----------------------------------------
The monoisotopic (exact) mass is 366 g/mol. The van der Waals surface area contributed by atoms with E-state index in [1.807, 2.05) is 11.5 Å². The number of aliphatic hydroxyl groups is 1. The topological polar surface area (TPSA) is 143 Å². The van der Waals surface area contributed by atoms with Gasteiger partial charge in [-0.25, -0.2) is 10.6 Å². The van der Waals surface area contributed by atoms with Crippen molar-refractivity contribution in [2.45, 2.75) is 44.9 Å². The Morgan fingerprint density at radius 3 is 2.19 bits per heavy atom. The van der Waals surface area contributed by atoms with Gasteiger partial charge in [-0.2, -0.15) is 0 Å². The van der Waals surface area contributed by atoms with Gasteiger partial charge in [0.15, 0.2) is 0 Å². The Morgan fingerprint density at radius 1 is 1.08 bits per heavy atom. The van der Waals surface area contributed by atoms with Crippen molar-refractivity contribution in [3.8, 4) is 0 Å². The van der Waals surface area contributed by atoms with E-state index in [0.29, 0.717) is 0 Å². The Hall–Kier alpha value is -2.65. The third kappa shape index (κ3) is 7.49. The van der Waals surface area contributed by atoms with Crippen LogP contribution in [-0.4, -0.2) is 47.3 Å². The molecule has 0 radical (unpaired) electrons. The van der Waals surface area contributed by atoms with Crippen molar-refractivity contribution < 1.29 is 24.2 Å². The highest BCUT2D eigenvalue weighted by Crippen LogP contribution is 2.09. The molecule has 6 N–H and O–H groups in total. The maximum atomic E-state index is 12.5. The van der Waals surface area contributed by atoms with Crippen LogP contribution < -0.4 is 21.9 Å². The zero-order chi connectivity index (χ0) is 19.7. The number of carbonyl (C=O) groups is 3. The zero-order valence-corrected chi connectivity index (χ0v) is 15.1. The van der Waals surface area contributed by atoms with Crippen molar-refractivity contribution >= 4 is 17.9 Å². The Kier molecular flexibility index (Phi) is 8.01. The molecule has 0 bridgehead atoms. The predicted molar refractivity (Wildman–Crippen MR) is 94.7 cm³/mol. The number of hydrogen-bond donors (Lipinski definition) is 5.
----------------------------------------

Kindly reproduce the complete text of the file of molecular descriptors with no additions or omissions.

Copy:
The monoisotopic (exact) mass is 366 g/mol. The van der Waals surface area contributed by atoms with E-state index in [1.807, 2.05) is 11.5 Å². The number of aliphatic hydroxyl groups is 1. The topological polar surface area (TPSA) is 143 Å². The van der Waals surface area contributed by atoms with Gasteiger partial charge in [-0.25, -0.2) is 10.6 Å². The van der Waals surface area contributed by atoms with Crippen molar-refractivity contribution in [2.45, 2.75) is 44.9 Å². The Morgan fingerprint density at radius 3 is 2.19 bits per heavy atom. The van der Waals surface area contributed by atoms with Gasteiger partial charge in [-0.2, -0.15) is 0 Å². The van der Waals surface area contributed by atoms with Gasteiger partial charge in [0.15, 0.2) is 0 Å². The Morgan fingerprint density at radius 1 is 1.08 bits per heavy atom. The van der Waals surface area contributed by atoms with Crippen molar-refractivity contribution in [3.8, 4) is 0 Å². The van der Waals surface area contributed by atoms with E-state index in [0.29, 0.717) is 0 Å². The Hall–Kier alpha value is -2.65. The third kappa shape index (κ3) is 7.49. The van der Waals surface area contributed by atoms with Crippen LogP contribution in [-0.4, -0.2) is 47.3 Å². The molecule has 0 radical (unpaired) electrons. The van der Waals surface area contributed by atoms with Crippen molar-refractivity contribution < 1.29 is 24.2 Å². The highest BCUT2D eigenvalue weighted by Crippen LogP contribution is 2.09. The molecule has 6 N–H and O–H groups in total. The maximum atomic E-state index is 12.5. The van der Waals surface area contributed by atoms with Crippen LogP contribution < -0.4 is 21.9 Å². The zero-order chi connectivity index (χ0) is 19.7. The number of carbonyl (C=O) groups is 3. The zero-order valence-corrected chi connectivity index (χ0v) is 15.1. The van der Waals surface area contributed by atoms with Crippen molar-refractivity contribution >= 4 is 17.9 Å². The Kier molecular flexibility index (Phi) is 8.01. The molecule has 0 bridgehead atoms. The predicted molar refractivity (Wildman–Crippen MR) is 94.7 cm³/mol. The number of hydrogen-bond donors (Lipinski definition) is 5.